JAIPUR: The Rajasthan State Human Rights Commission (RSHRC) has sought a report from the state government over the death of a 28-year-old man in Alwar district after he was allegedly thrashed by a mob on the suspicion cow-smuggling.
Yesterday, the National Human Rights Commission sent a notice to the Rajasthan government over the death of Akbar alias Rakbar Khan.
On July 21, Rakbar and his friend Aslam were taking cows to their villages in Haryana through a forest area in Ramgarh area of Alwar, where a group of people allegedly accosted them.
While Aslam managed to flee, Rakbar was allegedly beaten brutally by the group on the suspicion of cow-smuggling.
Taking cognisance of the alleged lynching case, the state human rights panel has sought a report from the Rajasthan chief secretary by August 8.
RSHRC chairperson Justice Prakash Tantia has asked the state government to give its view point on effective prevention of such similar incidents considering the Supreme Court guidelines.
Alwar District Collector and SP have also been asked to submit a factual report in the matter, the chairperson said, adding that the state government has been asked to send the report by August 8.
The RSHRC had registered a case following a complaint lodged on July 24 by state secretary of Rajasthan Muslim Mahasabha N D Kadri and others in the alleged lynching case in Alwar.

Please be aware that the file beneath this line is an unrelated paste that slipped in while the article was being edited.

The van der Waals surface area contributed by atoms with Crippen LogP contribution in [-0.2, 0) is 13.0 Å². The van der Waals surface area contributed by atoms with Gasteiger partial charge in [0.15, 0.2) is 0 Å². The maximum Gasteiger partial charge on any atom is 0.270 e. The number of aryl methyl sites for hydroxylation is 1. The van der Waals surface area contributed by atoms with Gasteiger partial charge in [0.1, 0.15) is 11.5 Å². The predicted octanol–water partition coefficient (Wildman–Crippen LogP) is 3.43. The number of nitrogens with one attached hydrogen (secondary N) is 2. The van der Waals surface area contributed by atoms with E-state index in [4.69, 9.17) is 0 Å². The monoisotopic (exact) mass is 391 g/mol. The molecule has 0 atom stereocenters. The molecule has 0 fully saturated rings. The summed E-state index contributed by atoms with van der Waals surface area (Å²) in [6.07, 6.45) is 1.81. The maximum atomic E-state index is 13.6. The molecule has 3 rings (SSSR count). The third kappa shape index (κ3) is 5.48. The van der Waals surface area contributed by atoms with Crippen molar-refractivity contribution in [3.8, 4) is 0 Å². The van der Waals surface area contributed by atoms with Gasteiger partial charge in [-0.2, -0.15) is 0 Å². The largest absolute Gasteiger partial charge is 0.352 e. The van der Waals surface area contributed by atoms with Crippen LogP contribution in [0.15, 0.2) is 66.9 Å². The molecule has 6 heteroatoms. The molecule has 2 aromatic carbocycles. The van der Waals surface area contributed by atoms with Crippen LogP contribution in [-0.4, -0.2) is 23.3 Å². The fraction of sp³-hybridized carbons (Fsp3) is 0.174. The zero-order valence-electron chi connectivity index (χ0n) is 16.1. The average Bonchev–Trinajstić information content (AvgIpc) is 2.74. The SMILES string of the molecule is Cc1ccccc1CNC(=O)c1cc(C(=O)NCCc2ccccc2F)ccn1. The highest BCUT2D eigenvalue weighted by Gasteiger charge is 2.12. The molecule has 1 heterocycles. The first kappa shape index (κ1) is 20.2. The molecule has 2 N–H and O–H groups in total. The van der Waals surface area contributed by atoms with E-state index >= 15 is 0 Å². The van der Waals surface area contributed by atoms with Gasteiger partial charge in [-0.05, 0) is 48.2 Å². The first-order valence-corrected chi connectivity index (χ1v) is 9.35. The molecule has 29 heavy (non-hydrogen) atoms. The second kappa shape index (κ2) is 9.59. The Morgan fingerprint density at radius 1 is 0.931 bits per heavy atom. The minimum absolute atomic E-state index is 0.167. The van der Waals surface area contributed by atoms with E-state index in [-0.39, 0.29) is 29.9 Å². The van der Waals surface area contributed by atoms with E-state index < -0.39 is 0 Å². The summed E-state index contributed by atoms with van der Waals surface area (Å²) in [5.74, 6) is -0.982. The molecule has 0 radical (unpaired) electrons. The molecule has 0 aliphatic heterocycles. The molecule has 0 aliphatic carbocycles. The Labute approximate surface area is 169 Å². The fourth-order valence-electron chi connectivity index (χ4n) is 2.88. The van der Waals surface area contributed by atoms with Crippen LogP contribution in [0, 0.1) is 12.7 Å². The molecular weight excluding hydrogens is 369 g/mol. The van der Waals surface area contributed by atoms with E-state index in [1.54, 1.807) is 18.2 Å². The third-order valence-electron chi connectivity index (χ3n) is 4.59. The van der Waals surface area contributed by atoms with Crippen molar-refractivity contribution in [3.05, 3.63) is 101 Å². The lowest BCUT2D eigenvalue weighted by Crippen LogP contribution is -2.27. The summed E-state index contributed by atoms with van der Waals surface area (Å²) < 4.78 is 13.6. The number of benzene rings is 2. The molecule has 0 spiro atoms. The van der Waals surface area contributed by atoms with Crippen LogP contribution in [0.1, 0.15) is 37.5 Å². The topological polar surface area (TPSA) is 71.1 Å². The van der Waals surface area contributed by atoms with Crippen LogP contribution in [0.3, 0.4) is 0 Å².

Meanwhile, the Rajasthan Minority Commission has said it will give its suggestions to the state government based on the Supreme Court guidelines to curb lynching incidents.
"We are studying the guidelines of the Supreme Court and will submit our suggestion by next week to the state government and the police," Rajasthan Minority Commission Chairman Jasbir Singh told PTI.
He said that the commission will give its suggestions on preventive, remedial and punitive measures to take all the sections of society together for maintaining peace and harmony in the state.
Nobody has the right to take laws into his hands and it is also a responsibility of humans to protect animals, he added.
The Supreme Court had on July 17 asked the Parliament to consider enacting a new law to effectively deal with incidents of mob lynching, saying "horrendous acts of mobocracy" cannot be allowed to become a new norm.
On September 6, 2017, the apex court had asked all states to take stern measures to stop violence in the name of cow protection, including appointment of senior police officers as nodal officers in every district within a week and acting promptly to check the cow vigilantes from behaving like they were "law unto themselves".